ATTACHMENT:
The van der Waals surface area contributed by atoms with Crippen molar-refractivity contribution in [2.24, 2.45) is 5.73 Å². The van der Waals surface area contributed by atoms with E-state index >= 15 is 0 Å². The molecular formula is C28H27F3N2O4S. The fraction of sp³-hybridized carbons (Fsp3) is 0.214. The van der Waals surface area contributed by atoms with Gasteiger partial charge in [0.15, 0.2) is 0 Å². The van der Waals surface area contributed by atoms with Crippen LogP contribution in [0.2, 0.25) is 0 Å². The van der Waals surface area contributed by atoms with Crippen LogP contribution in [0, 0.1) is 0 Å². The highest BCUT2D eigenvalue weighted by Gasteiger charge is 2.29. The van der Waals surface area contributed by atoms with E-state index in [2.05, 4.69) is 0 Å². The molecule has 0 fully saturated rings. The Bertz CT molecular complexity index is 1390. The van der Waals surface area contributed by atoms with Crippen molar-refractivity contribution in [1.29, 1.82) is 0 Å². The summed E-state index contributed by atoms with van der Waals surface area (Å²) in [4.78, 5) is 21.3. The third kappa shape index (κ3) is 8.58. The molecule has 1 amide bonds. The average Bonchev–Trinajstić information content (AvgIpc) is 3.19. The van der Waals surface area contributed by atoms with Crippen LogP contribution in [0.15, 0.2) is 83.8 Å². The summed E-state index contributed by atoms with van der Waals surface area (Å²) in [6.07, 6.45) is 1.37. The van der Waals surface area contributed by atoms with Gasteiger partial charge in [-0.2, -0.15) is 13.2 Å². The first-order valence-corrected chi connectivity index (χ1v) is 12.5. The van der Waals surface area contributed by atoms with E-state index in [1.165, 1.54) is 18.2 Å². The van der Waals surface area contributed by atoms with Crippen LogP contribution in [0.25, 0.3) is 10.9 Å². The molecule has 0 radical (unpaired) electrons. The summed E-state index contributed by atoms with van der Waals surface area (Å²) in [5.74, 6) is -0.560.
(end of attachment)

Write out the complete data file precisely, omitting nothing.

The van der Waals surface area contributed by atoms with Crippen molar-refractivity contribution in [2.24, 2.45) is 5.73 Å². The van der Waals surface area contributed by atoms with E-state index >= 15 is 0 Å². The molecular formula is C28H27F3N2O4S. The fraction of sp³-hybridized carbons (Fsp3) is 0.214. The van der Waals surface area contributed by atoms with Gasteiger partial charge in [0.15, 0.2) is 0 Å². The van der Waals surface area contributed by atoms with Crippen LogP contribution in [0.2, 0.25) is 0 Å². The van der Waals surface area contributed by atoms with Crippen LogP contribution in [0, 0.1) is 0 Å². The highest BCUT2D eigenvalue weighted by Gasteiger charge is 2.29. The van der Waals surface area contributed by atoms with E-state index in [2.05, 4.69) is 0 Å². The molecule has 0 fully saturated rings. The Bertz CT molecular complexity index is 1390. The van der Waals surface area contributed by atoms with Crippen molar-refractivity contribution in [1.29, 1.82) is 0 Å². The summed E-state index contributed by atoms with van der Waals surface area (Å²) in [4.78, 5) is 21.3. The third kappa shape index (κ3) is 8.58. The molecule has 1 amide bonds. The average Bonchev–Trinajstić information content (AvgIpc) is 3.19. The van der Waals surface area contributed by atoms with Crippen LogP contribution in [0.15, 0.2) is 83.8 Å². The summed E-state index contributed by atoms with van der Waals surface area (Å²) in [6.07, 6.45) is 1.37. The van der Waals surface area contributed by atoms with Gasteiger partial charge in [-0.2, -0.15) is 13.2 Å². The first-order valence-corrected chi connectivity index (χ1v) is 12.5. The van der Waals surface area contributed by atoms with E-state index in [1.165, 1.54) is 18.2 Å². The van der Waals surface area contributed by atoms with Crippen LogP contribution in [0.25, 0.3) is 10.9 Å². The molecule has 0 radical (unpaired) electrons. The summed E-state index contributed by atoms with van der Waals surface area (Å²) in [5.74, 6) is -0.560.